A woman who is pregnant or could be pregnant should avoid being around radiation. It could harm the growing fetus.
What to Expect
Prior to Procedure
You will go through a process called simulation. This takes between 30 minutes and 2 hours.
You will lie on an exam table. A CT scan will be used to define the exact place(s) where the radiation will go. The site on your skin may be marked with colored ink. You may also have a small tattoo (or several) placed on your skin. This is helps aim the radiation beam.
You may also be measured for devices like braces that will help you stay still during RT.
Description of the Procedure
You will be positioned on a table or chair. The therapist will leave the room and enter a control room. The machine will send radiation to the sites on your body. The most common sources of RT are x-rays, electron beams, and cobalt-60 gamma rays.
You must remain still. The therapist can see you on a screen. You can talk with the therapist if you feel sick.
It takes 1 to 5 minutes. You should allow at least 30 minutes for each session. Most RT lasts 2 to 8 weeks. They are given once a day, 5 days per week. In some cases, you may be treated twice a day or only 3 times a week. The number of sessions depends on many factors. Talk to your doctor about the schedule planned for you.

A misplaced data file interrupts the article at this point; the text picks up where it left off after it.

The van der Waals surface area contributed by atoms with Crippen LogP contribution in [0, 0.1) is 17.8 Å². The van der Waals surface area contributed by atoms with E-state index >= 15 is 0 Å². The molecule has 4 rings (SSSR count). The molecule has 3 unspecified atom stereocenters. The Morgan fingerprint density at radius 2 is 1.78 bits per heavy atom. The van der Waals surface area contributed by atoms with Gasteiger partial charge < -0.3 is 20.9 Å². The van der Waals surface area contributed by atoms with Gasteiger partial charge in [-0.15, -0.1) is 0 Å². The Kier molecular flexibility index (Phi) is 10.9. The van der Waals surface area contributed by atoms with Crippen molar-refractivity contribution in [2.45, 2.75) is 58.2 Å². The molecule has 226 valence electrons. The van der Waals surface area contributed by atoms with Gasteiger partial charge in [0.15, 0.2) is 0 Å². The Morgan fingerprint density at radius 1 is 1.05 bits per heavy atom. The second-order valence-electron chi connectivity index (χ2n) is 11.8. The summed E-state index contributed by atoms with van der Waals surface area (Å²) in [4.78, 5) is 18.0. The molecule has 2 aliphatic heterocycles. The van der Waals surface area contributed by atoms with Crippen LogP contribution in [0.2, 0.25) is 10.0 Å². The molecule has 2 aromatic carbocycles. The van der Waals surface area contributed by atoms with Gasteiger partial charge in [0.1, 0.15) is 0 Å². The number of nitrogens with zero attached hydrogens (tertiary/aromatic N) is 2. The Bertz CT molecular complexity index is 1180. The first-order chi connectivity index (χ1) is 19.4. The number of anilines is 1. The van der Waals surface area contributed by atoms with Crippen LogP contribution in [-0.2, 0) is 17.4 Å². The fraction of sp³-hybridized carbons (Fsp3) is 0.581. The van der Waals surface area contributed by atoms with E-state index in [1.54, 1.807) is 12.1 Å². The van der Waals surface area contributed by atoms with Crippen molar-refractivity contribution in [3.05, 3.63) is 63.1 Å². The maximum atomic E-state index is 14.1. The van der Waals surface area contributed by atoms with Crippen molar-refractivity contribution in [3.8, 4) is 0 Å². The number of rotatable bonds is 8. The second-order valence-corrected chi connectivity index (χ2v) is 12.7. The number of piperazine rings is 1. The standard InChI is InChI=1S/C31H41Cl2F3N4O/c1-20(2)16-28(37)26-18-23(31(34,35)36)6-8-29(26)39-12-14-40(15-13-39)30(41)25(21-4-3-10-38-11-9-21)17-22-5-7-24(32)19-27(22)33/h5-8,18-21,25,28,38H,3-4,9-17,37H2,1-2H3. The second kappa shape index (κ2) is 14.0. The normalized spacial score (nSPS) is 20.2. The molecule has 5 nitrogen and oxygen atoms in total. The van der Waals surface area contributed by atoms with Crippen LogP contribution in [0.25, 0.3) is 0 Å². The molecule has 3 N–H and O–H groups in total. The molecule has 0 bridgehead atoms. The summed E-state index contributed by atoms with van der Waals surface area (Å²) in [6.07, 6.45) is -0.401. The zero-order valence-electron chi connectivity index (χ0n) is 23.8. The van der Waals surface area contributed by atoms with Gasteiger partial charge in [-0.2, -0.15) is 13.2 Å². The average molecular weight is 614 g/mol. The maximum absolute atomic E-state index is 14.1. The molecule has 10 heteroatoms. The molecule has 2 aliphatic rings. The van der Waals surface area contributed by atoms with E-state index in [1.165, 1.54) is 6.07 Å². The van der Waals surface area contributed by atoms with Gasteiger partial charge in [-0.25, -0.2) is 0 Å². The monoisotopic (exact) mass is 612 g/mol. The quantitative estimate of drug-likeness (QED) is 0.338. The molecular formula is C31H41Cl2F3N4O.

Will It Hurt?
Average Hospital Stay
There is no hospital stay. External radiation is typically done at an office visit.
During RT, your doctor will want to see you at least once a week. You may have routine blood tests to check your blood cells.
After RT is done, you will have fixed visits. The doctor will check your healing and make sure the RT worked as planned. Care may also mean further testing, medications, or rehabilitation.
Call Your Doctor
Call your doctor if you have:
Signs of infection, such as fever and chills
Diarrhea or loss of hunger
Weight loss without a known cause
Pain or burning with urination
New or unusual swelling or lumps
Nausea and vomiting
Pain that doesn't go away with the medicines you were given
Changes in skin, such as bruises, rashes, discharge, or bleeding
Cough, problems breathing, or chest pain
New or unexpected symptoms
If you think you have an emergency, call for emergency medical services right away.
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